As House and Senate committees hold hearings and the Education Department rewrites its regulations for private colleges, public policymakers must consider the unprecedented changes and challenges in higher education.
Yes, the traditional model of full-time, on-campus education for 18-to-22-year-old students has served our nation well. But four transformative trends are stimulating and demanding change — and public policies should encourage, not stifle, innovation.
First, there is a growing demand for educational programs from Americans of all ages, especially those who do not have the time or money to be full-time students at traditional colleges and need a different model.
Second, there are rapidly evolving structures and delivery systems for higher education, largely driven by innovations in technology and communication. Online courses allow institutions to operate on a national, even global, scale. Traditional colleges and universities are expanding their online offerings and new kinds of online institutions are emerging, with proprietary colleges taking their place alongside traditional four-year colleges and community colleges.
Third, reductions in public funding and the rising costs of attending traditional institutions require cost-effective solutions in every sector. Economic pressures are squeezing the higher education triad: the students and their families, the colleges and universities, and the federal and state governments that finance public institutions and assist students at institutions of all kinds.
And, fourth, there is the growing demand for increased accountability. Instead of concentrating exclusively on students’ access to higher education, policymakers and the public are increasingly emphasizing students’ success in college and afterward.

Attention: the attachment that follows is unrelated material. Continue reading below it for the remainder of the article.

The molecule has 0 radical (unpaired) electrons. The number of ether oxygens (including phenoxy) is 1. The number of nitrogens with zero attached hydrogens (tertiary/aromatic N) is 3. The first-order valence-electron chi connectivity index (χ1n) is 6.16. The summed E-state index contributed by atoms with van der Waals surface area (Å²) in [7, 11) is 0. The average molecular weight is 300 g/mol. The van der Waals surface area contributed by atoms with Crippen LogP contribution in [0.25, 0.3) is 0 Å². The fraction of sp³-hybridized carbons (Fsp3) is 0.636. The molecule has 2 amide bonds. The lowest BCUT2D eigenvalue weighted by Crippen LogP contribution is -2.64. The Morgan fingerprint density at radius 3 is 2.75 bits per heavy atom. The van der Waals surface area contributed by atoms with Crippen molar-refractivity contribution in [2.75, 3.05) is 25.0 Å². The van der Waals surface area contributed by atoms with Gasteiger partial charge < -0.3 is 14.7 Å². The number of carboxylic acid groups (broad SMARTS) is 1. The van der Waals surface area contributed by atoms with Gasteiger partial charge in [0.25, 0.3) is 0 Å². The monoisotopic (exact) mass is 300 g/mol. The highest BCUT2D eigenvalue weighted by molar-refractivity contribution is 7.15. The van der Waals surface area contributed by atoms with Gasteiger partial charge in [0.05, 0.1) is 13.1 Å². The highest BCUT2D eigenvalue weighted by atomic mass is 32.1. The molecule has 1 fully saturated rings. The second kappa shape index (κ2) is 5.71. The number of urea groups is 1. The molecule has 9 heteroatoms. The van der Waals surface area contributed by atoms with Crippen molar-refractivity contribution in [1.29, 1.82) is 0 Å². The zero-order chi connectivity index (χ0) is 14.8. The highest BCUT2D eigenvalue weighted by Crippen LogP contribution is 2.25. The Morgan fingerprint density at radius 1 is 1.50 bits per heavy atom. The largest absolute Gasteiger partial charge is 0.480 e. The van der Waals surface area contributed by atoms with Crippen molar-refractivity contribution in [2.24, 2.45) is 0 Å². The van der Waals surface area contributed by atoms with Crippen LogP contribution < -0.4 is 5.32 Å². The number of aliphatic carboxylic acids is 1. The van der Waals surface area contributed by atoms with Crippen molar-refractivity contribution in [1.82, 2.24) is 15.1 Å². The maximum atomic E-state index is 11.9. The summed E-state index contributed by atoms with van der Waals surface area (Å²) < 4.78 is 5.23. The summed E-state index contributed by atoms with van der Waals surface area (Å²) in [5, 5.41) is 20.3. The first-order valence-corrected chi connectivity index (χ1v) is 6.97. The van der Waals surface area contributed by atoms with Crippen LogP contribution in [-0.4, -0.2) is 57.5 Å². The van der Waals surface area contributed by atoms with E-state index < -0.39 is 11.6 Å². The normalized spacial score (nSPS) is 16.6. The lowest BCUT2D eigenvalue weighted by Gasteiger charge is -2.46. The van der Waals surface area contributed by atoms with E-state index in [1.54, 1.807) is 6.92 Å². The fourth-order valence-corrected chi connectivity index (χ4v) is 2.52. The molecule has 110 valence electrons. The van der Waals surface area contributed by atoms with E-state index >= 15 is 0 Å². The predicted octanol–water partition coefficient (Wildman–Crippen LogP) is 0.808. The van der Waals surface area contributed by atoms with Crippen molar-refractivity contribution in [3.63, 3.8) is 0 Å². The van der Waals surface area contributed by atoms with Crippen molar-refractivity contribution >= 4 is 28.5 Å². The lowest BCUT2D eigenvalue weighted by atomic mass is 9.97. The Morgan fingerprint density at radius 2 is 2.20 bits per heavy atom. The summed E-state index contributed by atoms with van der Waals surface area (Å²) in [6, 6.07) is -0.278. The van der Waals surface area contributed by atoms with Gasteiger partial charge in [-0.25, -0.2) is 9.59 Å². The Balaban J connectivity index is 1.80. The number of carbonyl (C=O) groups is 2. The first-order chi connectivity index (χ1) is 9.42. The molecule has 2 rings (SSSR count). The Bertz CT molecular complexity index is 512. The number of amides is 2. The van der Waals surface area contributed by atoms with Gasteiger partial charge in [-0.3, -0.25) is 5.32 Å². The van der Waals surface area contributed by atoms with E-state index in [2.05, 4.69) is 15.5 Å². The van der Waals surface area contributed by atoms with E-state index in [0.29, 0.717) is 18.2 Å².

Our nation needs a variety of different educational systems operating in a truly competitive marketplace that allows students to choose from a variety of models. And we need public policy that supports, not thwarts, innovation and the development of those new models, especially those that serve the great majority of Americans without the time or money for traditional colleges and universities.
In this highly competitive environment that encourages change and cost-control, proprietary institutions are expanding rapidly, especially online. Why? Because these institutions meet the needs of growing numbers of non-traditional students and are evolving quickly to address important issues raised by members of Congress and accrediting agencies.
Case in point: When Iowa-based Ashford University had its request for initial accreditation denied by the Western Association of Schools and Colleges (WASC), we moved quickly to address the accreditor’s concerns, which mirrored some issues raised by Congress. Because of the changes we made, Ashford received its accreditation from WASC.
Ashford’s improvements focused on student success and quality education, including a reshaped governance system with a strong, independent board of trustees that I was recruited to lead. After a fulfilling career in traditional higher education, including more than a decade as president of Iowa State University, I took on this challenge because I want to help shape the future of higher education, instead of just watching it from the sidelines.
Vice President Joe Biden waits to conduct a mock swearing-in ceremony with Sen. Brian Schatz, D-Hawaii, in the Capitol's Old Senate Chamber, December 2, 2014. Schatz was sworn in to serve the remainder of his term since he was appointed to the seat after Sen. Daniel Inouye, D-Hawaii, passed away.